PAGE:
A radionuclide of anthropogenic origin, Iodine-131, has recently been detected in tiny amounts in the ground-level atmosphere across Europe, IRSN, French public expert in nuclear and radiological risks, reports. Iodine-131 is a radionuclide with a short half-life (8 days), suggesting a rather recent release. So far, the source of the radiation remains a mystery.
According to the IRSN, the preliminary report states Iodine-131 was first found during week 2 of January 2017 in northern Norway but it was also detected in Finland, Poland, Czech Republic, Germany, France and Spain, until the end of January.
"Besides the iodine release, the origin of which is still unknown, the poor dispersion conditions due to the thermal stratification of the atmosphere also affected the observed concentration levels, including those of naturally occurring radionuclides such as Lead-210 (210Pb), or fine particles (PM2.5 and PM10) leading to pollution episodes, particularly in the Western part of Europe during week 4 of January," the institute said.
"It must be pointed out that only particulate iodine was reported. When detectable, gaseous iodine is usually dominant and can be estimated to be 3 to 5 times higher than the fraction of particulate iodine.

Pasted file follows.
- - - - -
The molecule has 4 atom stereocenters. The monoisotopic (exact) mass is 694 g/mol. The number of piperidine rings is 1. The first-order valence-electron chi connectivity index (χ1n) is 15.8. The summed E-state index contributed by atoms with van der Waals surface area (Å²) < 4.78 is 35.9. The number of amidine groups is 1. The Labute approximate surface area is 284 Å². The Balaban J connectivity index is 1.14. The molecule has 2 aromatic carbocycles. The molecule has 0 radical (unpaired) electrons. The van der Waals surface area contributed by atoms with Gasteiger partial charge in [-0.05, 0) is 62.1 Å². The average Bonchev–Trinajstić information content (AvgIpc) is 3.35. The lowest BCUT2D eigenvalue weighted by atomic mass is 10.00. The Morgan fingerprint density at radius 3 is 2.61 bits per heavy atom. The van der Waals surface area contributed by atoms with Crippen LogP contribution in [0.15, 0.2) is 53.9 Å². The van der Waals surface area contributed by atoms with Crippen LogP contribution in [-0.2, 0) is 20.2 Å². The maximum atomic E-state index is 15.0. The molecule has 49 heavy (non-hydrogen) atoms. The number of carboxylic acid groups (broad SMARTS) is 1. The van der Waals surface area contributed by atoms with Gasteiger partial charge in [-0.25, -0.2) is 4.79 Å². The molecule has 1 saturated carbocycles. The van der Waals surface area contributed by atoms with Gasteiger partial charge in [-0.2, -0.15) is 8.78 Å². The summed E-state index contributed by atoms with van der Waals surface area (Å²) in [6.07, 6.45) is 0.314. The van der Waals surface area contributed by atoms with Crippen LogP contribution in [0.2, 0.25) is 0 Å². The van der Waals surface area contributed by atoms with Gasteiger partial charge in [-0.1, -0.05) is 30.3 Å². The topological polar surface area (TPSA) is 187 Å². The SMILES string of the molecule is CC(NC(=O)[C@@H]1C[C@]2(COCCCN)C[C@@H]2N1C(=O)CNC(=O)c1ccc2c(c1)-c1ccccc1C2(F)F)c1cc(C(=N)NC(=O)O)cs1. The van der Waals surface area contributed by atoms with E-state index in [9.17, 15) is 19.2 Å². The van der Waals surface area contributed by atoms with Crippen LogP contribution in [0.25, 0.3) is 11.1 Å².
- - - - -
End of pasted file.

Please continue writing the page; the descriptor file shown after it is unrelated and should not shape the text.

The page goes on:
"In France, particulate Iodine-131 reached 0.31 µBq/m3 and thus the total (gaseous + particulate fractions) can be estimated at about 1.5 µBq/m3.
These levels raise no health concerns, IRSN said and added that the data has been shared between members of an informal European network called Ring of Five gathering organizations involved in the radiological surveillance of the atmosphere.
Finland and France went public with information, but the isotope was first detected in Svanhovd, Norway.
While Norwegian authorities argue the measurements had no news value, the event was important enough for both Europe and the United States to deploy the U.S. Air Force WC-135 Constant Phoenix to RAF base in Mildenhall, England, UK.
WC-135 Constant Phoenix, also called the nuclear explosion sniffer, is a special purpose aircraft used to collect samples from the atmosphere for the purpose of detecting and identifying nuclear explosions and tracking radioactive activity.
Featured image: WC-135 Constant Phoenix. Credit: U.S. Air Force
Producing content you read on this website takes a lot of time, effort, and hard work. If you value what we do here, please consider becoming a supporter.